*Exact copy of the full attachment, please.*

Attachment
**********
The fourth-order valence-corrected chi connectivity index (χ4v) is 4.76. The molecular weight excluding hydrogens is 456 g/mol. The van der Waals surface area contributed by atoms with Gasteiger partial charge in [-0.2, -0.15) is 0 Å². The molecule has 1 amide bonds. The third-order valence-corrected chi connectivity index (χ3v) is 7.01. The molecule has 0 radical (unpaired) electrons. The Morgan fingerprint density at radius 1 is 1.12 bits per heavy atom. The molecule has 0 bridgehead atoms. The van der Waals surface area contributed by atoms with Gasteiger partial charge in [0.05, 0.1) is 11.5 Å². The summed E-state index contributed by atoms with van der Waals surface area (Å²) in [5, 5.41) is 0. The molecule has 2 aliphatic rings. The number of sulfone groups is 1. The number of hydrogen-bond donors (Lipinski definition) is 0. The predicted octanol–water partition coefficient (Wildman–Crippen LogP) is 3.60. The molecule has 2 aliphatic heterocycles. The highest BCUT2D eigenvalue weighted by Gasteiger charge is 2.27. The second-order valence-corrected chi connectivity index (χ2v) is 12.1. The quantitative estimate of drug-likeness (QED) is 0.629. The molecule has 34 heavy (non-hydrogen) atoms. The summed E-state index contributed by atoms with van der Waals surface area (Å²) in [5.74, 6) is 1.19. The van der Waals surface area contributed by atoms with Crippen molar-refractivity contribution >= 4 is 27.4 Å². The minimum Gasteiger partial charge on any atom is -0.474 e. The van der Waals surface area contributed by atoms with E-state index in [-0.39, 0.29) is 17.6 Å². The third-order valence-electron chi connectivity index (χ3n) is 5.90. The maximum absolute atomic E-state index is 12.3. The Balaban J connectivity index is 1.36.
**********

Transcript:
The fourth-order valence-corrected chi connectivity index (χ4v) is 4.76. The molecular weight excluding hydrogens is 456 g/mol. The van der Waals surface area contributed by atoms with Gasteiger partial charge in [-0.2, -0.15) is 0 Å². The molecule has 1 amide bonds. The third-order valence-corrected chi connectivity index (χ3v) is 7.01. The molecule has 0 radical (unpaired) electrons. The Morgan fingerprint density at radius 1 is 1.12 bits per heavy atom. The molecule has 0 bridgehead atoms. The van der Waals surface area contributed by atoms with Gasteiger partial charge in [0.05, 0.1) is 11.5 Å². The summed E-state index contributed by atoms with van der Waals surface area (Å²) in [5, 5.41) is 0. The molecule has 2 aliphatic rings. The number of sulfone groups is 1. The number of hydrogen-bond donors (Lipinski definition) is 0. The predicted octanol–water partition coefficient (Wildman–Crippen LogP) is 3.60. The molecule has 2 aliphatic heterocycles. The highest BCUT2D eigenvalue weighted by Gasteiger charge is 2.27. The second-order valence-corrected chi connectivity index (χ2v) is 12.1. The quantitative estimate of drug-likeness (QED) is 0.629. The molecule has 34 heavy (non-hydrogen) atoms. The summed E-state index contributed by atoms with van der Waals surface area (Å²) in [5.74, 6) is 1.19. The van der Waals surface area contributed by atoms with Crippen molar-refractivity contribution >= 4 is 27.4 Å². The minimum Gasteiger partial charge on any atom is -0.474 e. The van der Waals surface area contributed by atoms with E-state index in [-0.39, 0.29) is 17.6 Å². The third-order valence-electron chi connectivity index (χ3n) is 5.90. The maximum absolute atomic E-state index is 12.3. The Balaban J connectivity index is 1.36.